Another morning, bullets screamed overhead at the track. “Two rival political gangs, I guess,” Silvera said. “When you are in the middle of that, it is not fun.”

Gradually, Silvera reduced his string of between 30 to 40 horses and both he and Brooks left for Canada where they all had close family already. Silvera bought a home near Toronto. Brooks looked around for a business to run and couldn’t find one that satisfied him right away.

When Silvera arrived in Canada, he told Brooks that he was finished with horse racing, that he had to try something new. He’d done it long enough.

“We were sort of at loose ends and didn’t know what we were going to do,” Brooks said. But he found the ticket when he took his young kids bowling. “I had never seen a bowling centre before in my life,” he said. “I looked around and thought: ‘This looks like something worth doing.’”

Brooks bought some land at Walker’s Line in Burlington, Ont. and had a 36-lane alley built, called Burlington Bowl.  “In those days, Walkers Line was like you were out in the sticks,” Brooks said. “There was nothing around. People told me I was crazy. What am I doing out there? But it did very well.” He expanded it to 48 lanes.

Both he and Silvera owned the bowling alley, although Silvera says it wasn’t his game.  They sold it, then build another one in Hamilton, Ont., called Hamilton Mountain Bowl. At 60 lanes, it was the largest in Canada and had the latest automatic scoring technology. They owned it together for 30 years until it was sold a few years ago. Silvera’s wife, Claudia, worked at the bowling alley for years.

But about a year into Silvera’s new experiment with bowling alleys, Brooks encouraged him to go back to training horses. “Let me tell you something,” Brooks said. “That’s what you’re going to do because that’s what you know and that’s what you enjoy.”

Brooks talked him into going to a horse sale and convinced him to buy a horse for Silverbrook. The horse, Dashing Young Man, was a modest investment at $7,000 to $8,000. Silvera took out a trainer’s licence in 1975. Dashing Young Man didn’t disappoint, giving Silvera his first win in Canada, well enough that, as Brooks says, that one thing led to another and soon Silverbrook was in full swing.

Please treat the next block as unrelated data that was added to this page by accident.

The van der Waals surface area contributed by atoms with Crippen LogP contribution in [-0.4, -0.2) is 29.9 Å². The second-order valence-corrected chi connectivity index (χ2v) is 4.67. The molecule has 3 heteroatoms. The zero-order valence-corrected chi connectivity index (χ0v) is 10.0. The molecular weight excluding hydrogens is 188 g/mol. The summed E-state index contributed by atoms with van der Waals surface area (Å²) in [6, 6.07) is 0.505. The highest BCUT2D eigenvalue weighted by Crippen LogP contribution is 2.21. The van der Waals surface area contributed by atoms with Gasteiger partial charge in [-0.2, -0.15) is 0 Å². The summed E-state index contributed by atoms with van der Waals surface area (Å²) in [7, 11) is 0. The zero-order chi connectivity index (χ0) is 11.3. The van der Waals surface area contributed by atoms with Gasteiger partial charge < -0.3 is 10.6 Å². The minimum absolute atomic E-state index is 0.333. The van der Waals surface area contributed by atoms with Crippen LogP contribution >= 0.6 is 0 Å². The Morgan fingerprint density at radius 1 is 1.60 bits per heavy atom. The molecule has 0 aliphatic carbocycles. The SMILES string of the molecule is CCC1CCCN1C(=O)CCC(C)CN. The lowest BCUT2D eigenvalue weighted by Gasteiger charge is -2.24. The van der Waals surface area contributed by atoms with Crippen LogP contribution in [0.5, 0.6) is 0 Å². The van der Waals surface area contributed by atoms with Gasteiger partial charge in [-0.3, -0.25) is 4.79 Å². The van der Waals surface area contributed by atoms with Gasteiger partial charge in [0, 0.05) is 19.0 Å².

Silvera’s first win in Canada.

Michael Burns Photo

And soon Silvera was in full swing too. He proved to be a wizard at picking out precocious horses with early speed. He thrives on picking out young horses and developing them into something.  He won three straight Greenwood spring titles from 1989 to 2001, where sprints were king. His stable stars?

Silverbrook’s first stakes winner was George Dinkle, a son of Wrinkle Dinkle, that Silvera claimed ($32,000) and then turned him into a stakes winner (Connaught Cup). In the winner’s enclosure, Dinkle rose up on his hind legs, perhaps protesting his name, perhaps celebrating his accomplishment. A photograph of this memorable moment won somebody an Eclipse Award.

Silvera picked Rustic Light out of a sale for $28,000 for Silverbrook and the horse won the $500,000 Illinois Derby in 1993, leading all the way in the slop. Rustic Light placed in other major sprint races in Canada and won almost $600,000.

And who can forget Demaloot Demashoot? This fan favourite was a track-record setter whose victories all came at six furlongs or less, all good enough to win $574,825 in his career, winning stakes all over North America from age two to six. At one point, he landed in Team Valor’s barn, and finished fifth in the Breeders’ Cup Sprint in 1993.

Silvera’s Free At Last was a Sovereign Award as champion 2-year-old colt in Canada in 1991, after winning the Summer Stakes.

The trainer also picked out a colt called Solo Guy at a sale in Miami for $32,000 for one of his early clients, Gord Hall. It was an astute pick. Solo Guy was a champion sprinter, winning the Victoria Stakes as a 2-year-old. As a 3-year-old, he won the Nearctic Stakes and also took the Highlander too. Solo Guy went to California and won a graded stakes there, too.

Silvera took a chance on buying a yearling filly from the first crop of Storm Cat – before he’d proven himself at stud  – and paid $35,000 for November Snow.  “She was out of a good producing mare,” Silvera said. The Storm Cats would get more expensive later.  By 2005, one of his yearlings brought $9.7-million at Keeneland. And his stud fee climbed to $500,000.

Silvera with Clive Brooks (second from left) after a November Snow victory at Woodbine.

Michael Burns photo

In the beginning, Silvera wasn’t overly impressed with this filly, which finished fourth in her first start. He ran her back in the My Dear Stakes. The filly had figured it out by this time and came from behind to win going away to become Storm Cat’s first stakes winner. She paid $100 to win.

After that, Earle Mack bought her. As a 3-year-old she won the Alabama and Test Stakes at Saratoga, was runner-up in the Eclipse voting for 3-year-old filly, and was eventually sold for $1.1-million as a broodmare.

For eight seasons from 2001 to 2011, horses trained by Silvera earned more than $1-million. During that time, Silvera scored with Ariana D. in the Bessarabian Stakes, closing from last at 18 to 1 to win, and in the Avowal the next year. She also hit the board in four of five graded stakes she contested at Woodbine and Presque Ile.

Silvera, still winning after all these years. With Bob’s Ring and Emile Ramsammy April 25, 2010.

Michael Burns photo